[Editor's Note: Silicon Valley Comic Con's 2017 theme was “The Future of Humanity: Where Will We Be in 2075?" Our partners at Outer Places attended the event, and shared what everyone from Virgin Galactic to the team behind Arrival has to say about the future of our species.]
This post originally appeared on Outer Places.
One of the first things we heard from the Virgin Galactic rep at this event was "Our goal is to put everyone in space." No, that's not meant to be a threat—it's meant to be a promise. Right now, the image of commercial spaceflight is essentially a space-limo for the super-rich. That's still probably going to be the case for the next few years, but in the meantime, here's what a Virgin Galactic spaceflight would look like.
Getting Ready to Fly
The way the Virgin Galactic rep described it, commercial spaceflight is going to be pretty much the same thing as getting on a regular flight, but with a few more steps. A few days before the flight departs, you'll come to a Virgin Galactic facility to do some basic training and get ready for the rigors of space—including 4 G's of acceleration and safety procedures.
On the day of the flight, you'll wake up early, go to the flight facility, and put on your spacesuit, hopefully culminating in a moment when you walk down a hallway with the rest of the passengers in slow motion, like Armageddon.
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Each flight will have five passenger astronauts and a crew (no word yet on legroom or meals). Passengers will be riding in Spaceship 2, that iconic swept-back spacecraft you've probably seen before, which is carried by a plane called the White Knight 2, which looks like two planes attached at the wing:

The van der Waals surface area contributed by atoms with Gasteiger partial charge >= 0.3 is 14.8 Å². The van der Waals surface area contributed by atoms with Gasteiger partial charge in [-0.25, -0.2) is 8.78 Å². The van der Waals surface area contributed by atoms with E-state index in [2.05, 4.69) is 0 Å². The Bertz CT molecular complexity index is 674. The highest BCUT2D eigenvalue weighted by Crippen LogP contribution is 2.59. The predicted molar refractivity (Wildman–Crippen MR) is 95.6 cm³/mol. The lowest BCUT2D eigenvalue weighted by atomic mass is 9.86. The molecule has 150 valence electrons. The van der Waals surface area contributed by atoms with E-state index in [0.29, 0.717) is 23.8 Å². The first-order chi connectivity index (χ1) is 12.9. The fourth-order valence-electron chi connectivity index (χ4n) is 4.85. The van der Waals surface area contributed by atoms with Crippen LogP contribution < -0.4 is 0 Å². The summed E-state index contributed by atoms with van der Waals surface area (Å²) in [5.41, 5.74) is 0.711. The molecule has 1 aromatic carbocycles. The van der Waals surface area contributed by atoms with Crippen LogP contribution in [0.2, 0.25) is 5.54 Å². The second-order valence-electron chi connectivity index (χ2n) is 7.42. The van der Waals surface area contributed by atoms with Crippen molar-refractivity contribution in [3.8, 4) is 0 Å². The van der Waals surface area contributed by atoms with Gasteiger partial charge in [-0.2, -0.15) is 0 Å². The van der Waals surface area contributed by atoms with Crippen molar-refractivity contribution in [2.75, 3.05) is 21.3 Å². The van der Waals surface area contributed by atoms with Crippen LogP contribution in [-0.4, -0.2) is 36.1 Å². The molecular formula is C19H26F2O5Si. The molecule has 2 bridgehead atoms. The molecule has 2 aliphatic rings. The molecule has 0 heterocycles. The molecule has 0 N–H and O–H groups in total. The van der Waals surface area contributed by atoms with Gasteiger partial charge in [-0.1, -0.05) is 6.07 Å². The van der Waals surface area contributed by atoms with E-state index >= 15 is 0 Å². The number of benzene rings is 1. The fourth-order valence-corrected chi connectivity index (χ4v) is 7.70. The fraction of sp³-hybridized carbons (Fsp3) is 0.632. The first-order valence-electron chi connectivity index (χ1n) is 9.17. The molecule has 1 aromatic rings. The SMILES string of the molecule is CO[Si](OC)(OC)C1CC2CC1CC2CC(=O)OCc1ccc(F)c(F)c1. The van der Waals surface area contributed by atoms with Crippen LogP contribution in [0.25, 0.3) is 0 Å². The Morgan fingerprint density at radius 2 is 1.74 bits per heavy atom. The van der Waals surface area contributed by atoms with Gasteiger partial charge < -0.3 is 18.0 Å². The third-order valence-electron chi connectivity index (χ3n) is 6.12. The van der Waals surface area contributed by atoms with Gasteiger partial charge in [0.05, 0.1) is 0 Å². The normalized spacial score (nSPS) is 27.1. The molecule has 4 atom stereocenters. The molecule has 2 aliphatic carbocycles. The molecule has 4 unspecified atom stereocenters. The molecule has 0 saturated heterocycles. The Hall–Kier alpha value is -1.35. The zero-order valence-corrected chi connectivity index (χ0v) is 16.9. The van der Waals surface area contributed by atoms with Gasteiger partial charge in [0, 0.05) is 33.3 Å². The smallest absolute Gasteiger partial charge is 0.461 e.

As the video shows, the flight will start off like a regular airplane flight: the White Knight will take the Spaceship 2 vessel to 55,000 feet, where it detaches. At that point, the rocket motor will kick in and the Spaceship will accelerate to three and a half times the speed of sound (Mach 3.5) and exit the atmosphere.
At that point, passengers will experience weightlessness for about 5 minutes before re-entering the Earth's atmosphere. Spaceship 2 will then transform its wings and change their orientation to help get rid of excess heat and speed, then change them again in the atmosphere to glide back down to Earth, where it will land like a normal aircraft.
Right now, Virgin expects that the total cost to send Spaceship 2 into space for one of these flights will be between $8-10 million dollars.
Now, the question on our mind is "Why would anyone spend a large sum of money to get five minutes of weightlessness?" Movie studios have employed aircraft, like the famous Vomit Comet, to simulate weightlessness for space movies for years by ascending and descending very quickly. Why not just stick LCD screens on the windows of a plane and pretend you're in space?
The answer is the 'overview effect.' As the Virgin Galactic rep described, when you look down on the Earth from space and see how thin the atmosphere is, how vast the oceans are, and how small the Earth is compared to the vastness of space, you get a new perspective on humanity and what it means to be a resident on the planet. It's no coincidence, Virgin Galactic believes, that most astronauts go on to become humanitarians and activists.
Virgin Galactic wants to put everyone in space, not just the super-rich. Unfortunately, the time actually spent in space is very short now. But according to Virgin Galactic, it's not about how much time you spend in space, it's what you do once you're there.
You can check out Virgin Galactic's website here.
Brought to you by our partners at Outer Places.
Featured photo via Virgin Galactic